US investigates Partners' contracts
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US investigates Partners’ contracts
Health network examined for possible antitrust violations
By Robert Weisman and Liz Kowalczyk, Globe Staff | April 29, 2010
In a letter sent to Partners and the state’s three largest health insurers on April 19, investigators from the Justice Department’s antitrust division demanded documents relating to Partners’ “contracting and other practices in health care markets in Eastern Massachusetts.’’
In a separate correspondence, the parties were ordered to provide specific information about how Partners negotiates contracts with health insurance carriers and how much its Boston teaching hospitals, including Massachusetts General Hospital and Brigham and Women’s Hospital, are reimbursed, according toindustryexecutives. They spoke on the condition of anonymity because they weren’t authorized to discuss the Justice Department inquiry.
Federal investigators typically subpoena documents from health care providers and insurers before deciding whether to file a complaint with formal allegations. In past instances where Justice Department officials have alleged antitrust violations against providers, the cases usually have been settled with agreements that providers change their practices or strike anticompetitive language from their contracts.
Alisa Finelli, a Justice Department spokeswoman in Washington, declined to confirm last week’s letter or comment on the investigation.
“The Department of Justice has requested the same information that we have provided to the attorney general’s office,’’ said Copp. “We will continue to cooperate with both government agencies during this ongoing analysis of health care in Massachusetts.’’
Representatives of health insurance carriers Blue Cross and Blue Shield of Massachusetts, Harvard Pilgrim Health Care, and Tufts Health Plan confirmed that the Justice Department had asked them to turn over documents relating to their dealings with Partners. All said they plan to comply with the directive, formally known as a civil investigative demand. A fourth large state insurer, Fallon Community Health Plan based in Worcester, said it did not receive the Justice Department’s order.
The federal probe comes as Massachusetts business and government officials wrangle over how to control soaring medical costs, and who is to blame for a decade of skyrocketing insurance premiums.
Boston-based Partners has been under growing scrutiny because of its market power and ability to draw high prices from insurers. The company employs about 5,500 physicians and operates a half dozen smaller hospitals, in addition to their prestigious Harvard-affiliated Boston teaching hospitals, Mass. General and the Brigham.
Earlier this year, Attorney General Martha Coakley issued a report documenting that Massachusetts insurance companies pay some hospitals and doctors, including those in the Partners network, twice as much money as others for essentially the same patient care. The report pointed to the market clout of the best-paid providers as a main driver of the state’s spiraling health care costs.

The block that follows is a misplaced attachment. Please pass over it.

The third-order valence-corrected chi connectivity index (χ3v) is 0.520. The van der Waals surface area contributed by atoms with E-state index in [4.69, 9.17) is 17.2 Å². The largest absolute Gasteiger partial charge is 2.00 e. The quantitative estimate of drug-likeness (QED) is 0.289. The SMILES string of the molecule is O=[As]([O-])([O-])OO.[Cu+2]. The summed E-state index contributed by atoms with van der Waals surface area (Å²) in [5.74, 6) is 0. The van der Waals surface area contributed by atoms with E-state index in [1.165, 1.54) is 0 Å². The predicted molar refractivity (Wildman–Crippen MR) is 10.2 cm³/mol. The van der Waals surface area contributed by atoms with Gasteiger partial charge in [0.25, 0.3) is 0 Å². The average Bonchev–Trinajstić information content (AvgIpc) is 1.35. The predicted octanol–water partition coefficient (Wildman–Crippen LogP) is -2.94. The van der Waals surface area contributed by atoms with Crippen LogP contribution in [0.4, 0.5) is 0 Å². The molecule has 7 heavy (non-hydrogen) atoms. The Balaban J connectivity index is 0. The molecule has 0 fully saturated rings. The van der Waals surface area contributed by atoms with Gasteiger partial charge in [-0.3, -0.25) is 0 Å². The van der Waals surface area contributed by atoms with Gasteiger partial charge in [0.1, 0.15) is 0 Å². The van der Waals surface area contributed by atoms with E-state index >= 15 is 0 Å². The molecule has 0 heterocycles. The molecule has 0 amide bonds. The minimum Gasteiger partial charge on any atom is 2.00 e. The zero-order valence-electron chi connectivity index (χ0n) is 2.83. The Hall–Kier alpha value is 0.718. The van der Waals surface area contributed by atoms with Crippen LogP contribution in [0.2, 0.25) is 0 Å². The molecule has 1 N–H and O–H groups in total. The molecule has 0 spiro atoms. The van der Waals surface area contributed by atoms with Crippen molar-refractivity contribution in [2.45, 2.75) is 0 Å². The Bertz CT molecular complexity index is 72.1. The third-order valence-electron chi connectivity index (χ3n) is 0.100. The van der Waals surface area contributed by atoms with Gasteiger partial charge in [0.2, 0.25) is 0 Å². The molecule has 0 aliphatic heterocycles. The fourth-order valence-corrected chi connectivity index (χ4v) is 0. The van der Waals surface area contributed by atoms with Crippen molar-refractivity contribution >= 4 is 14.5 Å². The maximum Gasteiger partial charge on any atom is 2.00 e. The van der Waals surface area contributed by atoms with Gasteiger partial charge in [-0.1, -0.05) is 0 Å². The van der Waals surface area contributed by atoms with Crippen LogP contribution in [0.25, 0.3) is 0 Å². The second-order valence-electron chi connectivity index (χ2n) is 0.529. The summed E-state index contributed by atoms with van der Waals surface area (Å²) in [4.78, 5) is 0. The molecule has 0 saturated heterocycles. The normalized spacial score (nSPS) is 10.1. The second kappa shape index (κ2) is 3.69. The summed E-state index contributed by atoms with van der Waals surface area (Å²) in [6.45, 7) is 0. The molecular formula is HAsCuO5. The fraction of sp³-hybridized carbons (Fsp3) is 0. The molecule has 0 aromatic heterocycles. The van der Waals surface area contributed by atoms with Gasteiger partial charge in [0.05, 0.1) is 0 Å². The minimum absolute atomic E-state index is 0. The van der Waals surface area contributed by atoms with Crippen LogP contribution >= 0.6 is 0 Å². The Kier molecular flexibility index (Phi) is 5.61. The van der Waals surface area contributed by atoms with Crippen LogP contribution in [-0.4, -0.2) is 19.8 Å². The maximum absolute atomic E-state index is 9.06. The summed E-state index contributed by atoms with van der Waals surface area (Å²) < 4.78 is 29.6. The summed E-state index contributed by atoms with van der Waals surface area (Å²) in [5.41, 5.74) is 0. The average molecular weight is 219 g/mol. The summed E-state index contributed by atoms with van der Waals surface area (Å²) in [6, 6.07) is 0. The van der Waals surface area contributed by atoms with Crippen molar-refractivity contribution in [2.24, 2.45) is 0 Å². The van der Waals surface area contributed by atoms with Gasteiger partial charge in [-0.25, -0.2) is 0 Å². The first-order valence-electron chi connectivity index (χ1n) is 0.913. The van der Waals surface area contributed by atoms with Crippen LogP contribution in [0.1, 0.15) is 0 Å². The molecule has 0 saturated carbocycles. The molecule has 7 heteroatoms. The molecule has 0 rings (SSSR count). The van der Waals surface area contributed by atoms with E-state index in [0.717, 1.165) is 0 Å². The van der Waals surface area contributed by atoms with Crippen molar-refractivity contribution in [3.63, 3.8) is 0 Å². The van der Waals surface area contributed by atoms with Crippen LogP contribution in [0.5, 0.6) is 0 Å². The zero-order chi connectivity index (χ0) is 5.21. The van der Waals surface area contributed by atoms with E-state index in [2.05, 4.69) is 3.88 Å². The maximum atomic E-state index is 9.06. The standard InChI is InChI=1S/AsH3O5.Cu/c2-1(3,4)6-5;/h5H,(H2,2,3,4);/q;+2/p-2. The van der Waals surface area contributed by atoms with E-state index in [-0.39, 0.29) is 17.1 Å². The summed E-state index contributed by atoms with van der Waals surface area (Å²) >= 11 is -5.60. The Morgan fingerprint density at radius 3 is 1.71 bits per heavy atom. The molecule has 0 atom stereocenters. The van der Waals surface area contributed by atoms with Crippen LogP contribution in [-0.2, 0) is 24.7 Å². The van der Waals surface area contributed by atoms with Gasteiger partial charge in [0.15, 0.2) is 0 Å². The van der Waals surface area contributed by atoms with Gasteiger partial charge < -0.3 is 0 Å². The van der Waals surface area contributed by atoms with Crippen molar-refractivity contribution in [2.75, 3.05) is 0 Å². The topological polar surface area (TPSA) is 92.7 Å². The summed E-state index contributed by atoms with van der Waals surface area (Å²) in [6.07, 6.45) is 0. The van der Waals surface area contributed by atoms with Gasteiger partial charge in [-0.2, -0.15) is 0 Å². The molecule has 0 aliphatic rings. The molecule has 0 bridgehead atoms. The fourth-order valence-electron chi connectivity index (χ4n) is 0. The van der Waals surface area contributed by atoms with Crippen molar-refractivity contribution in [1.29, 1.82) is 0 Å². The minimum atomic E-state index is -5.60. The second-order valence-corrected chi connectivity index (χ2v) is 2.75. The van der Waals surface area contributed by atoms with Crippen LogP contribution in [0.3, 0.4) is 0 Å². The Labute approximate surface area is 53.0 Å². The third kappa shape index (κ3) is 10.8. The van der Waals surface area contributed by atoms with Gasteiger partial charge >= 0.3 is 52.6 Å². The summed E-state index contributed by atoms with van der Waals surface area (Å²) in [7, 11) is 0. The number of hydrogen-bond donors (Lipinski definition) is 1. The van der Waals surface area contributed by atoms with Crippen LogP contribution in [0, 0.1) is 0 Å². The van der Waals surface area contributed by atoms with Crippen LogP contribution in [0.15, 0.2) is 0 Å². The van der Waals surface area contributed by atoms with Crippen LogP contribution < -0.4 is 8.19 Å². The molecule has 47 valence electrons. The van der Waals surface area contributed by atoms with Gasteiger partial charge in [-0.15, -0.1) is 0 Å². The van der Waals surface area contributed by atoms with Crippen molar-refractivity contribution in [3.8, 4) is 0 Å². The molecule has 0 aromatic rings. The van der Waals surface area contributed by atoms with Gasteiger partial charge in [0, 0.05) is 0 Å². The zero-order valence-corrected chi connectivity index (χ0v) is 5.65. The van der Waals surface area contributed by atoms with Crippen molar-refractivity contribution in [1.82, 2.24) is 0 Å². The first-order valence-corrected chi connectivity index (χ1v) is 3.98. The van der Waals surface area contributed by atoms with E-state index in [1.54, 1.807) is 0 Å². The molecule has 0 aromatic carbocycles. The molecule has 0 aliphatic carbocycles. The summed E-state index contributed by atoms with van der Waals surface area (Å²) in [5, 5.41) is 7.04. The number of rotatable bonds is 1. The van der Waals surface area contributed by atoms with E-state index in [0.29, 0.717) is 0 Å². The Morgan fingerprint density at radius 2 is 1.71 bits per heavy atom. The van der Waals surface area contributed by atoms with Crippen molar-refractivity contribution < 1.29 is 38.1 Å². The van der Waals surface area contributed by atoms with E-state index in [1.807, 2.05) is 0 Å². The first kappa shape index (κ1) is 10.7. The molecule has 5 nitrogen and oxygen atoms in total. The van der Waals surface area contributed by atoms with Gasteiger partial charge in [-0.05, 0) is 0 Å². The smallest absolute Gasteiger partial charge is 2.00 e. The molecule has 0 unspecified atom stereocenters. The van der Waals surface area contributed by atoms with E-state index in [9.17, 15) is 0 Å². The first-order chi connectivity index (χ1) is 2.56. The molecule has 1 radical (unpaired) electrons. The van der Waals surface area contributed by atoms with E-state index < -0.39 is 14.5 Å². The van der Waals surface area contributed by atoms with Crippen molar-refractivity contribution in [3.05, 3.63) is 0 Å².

A 2008 Globe Spotlight Team series focused on the Boston market found that hospitals such as Mass. General and the Brigham typically are paid 15 to 60 percent more for essentially the same work as other hospitals.
Soon after that series, Coakley launched her investigation into whether Partners and Blue Cross-Blue Shield, the state’s largest health insurer, may have illegally colluded to increase the price of health insurance statewide over the last decade, according to several legal and government sources.
David Marx, an antitrust lawyer specializing in health care at McDermott Will & Emery’s Chicago office, said many antitrust investigations are closed without a determination that laws were violated. He said he could not comment specifically on the Partners inquiry.
But in 40 to 50 cases over the past decade, Marx said, federal investigators have brought formal complaints. The violations typically involve large numbers of doctors negotiating contracts together when they legally should not be. Competing providers can negotiate as a group only if they are clinically integrated and share financial risk.
In other cases, Justice Department officials have charged influential providers with demanding “most favored nation’’ clauses in their contracts, which prohibit insurers from paying other providers more, thereby restricting competition in the market. Most of these cases have been settled, Marx said. Providers have been required to eliminate certain clauses in their contracts, among other measures.
“Networks that have been found to violate the law have been required to change the way they operate,’’ he said.
The new Justice Department inquiry further complicates the outlook for Massachusetts health insurers, which have been battling state regulators for weeks over government’s role in controlling costs. In administrative appeals and a lawsuit lodged in Suffolk Superior Court, the insurers are challenging a premium cap imposed by the state Division of Insurance on April 1 for small businesses and individuals.
Meanwhile, Governor Deval Patrick has proposed legislation to give regulators the power to approve or disapprove contracts between hospitals and insurers. And, state Senate President Therese Murray has said she plans to file a separate bill that would provide relief to small businesses.
Partners, saying it wanted to be part of the solution to rising costs, earlier this month offered $40 million to help lower double-digit premium increases for small businesses and individuals.
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